Tonga tsunami: More preparation needed for disabled people in a disaster

Author

Olivia Shivas

Source(s)
Stuff

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Research from CBM, Pacific Disability Forum and New Zealand Foreign Affairs and Trade published in a 2017 document called Disability Inclusion Policy Brief: Gap analysis on disability-inclusive humanitarian action in the Pacific, looked at the impact natural disasters have on disabled people in the Pacific.

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The research found 5.8 per cent of people with disabilities sustained injuries, versus 2.4 per cent non-disabled people indicating that people living with disabilities were 2.45 times more likely to have been injured during the cyclone.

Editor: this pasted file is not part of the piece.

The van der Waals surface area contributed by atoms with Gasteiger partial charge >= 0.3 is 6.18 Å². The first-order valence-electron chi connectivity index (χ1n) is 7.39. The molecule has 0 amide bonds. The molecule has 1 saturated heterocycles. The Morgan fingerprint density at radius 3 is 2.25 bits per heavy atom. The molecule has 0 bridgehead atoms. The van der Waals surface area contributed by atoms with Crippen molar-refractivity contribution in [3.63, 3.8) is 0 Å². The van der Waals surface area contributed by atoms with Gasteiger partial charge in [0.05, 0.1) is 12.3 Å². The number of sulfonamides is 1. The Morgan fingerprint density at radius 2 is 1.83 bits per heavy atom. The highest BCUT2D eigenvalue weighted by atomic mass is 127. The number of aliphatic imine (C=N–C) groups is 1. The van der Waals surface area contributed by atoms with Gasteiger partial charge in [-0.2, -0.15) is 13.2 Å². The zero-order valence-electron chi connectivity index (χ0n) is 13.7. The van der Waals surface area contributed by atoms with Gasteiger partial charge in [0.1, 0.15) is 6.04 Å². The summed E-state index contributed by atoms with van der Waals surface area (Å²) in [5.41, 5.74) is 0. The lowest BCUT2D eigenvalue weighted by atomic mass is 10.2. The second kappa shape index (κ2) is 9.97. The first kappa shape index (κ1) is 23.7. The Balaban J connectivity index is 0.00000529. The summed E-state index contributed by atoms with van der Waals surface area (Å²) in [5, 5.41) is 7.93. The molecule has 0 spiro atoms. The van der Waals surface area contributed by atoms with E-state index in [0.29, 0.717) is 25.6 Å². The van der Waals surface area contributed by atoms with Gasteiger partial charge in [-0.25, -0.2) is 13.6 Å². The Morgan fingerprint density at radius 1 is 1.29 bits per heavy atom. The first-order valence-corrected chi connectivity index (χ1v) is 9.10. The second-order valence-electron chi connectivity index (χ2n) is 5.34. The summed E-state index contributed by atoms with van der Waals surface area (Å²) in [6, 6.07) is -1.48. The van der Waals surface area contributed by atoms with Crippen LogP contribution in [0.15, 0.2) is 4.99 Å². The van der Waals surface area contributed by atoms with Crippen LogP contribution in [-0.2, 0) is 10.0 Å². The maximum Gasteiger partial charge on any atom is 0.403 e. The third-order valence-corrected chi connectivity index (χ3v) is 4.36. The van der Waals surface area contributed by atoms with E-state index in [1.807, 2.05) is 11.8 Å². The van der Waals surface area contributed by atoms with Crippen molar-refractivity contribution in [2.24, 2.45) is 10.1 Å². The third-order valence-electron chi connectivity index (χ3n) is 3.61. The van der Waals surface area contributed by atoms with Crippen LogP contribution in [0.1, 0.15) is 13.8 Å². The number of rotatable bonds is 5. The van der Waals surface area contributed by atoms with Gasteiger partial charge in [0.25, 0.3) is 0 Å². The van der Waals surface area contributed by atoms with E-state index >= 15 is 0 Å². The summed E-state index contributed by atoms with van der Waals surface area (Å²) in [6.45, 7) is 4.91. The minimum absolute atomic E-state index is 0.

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People with disabilities are often the last on someone’s list in the queue for support and are even more vulnerable in a disaster, says CBM’s chief executive Dr Murray Sheard.

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“If you’re disabled, it can also be a good idea to build a support network of people who can help you in an emergency. In an emergency, you might need to ask for help to do things you can usually do independently. You should have a support team at each place where you spend a large part of your day. Talk with them about your emergency plan so they know the best way to help you in an emergency.”

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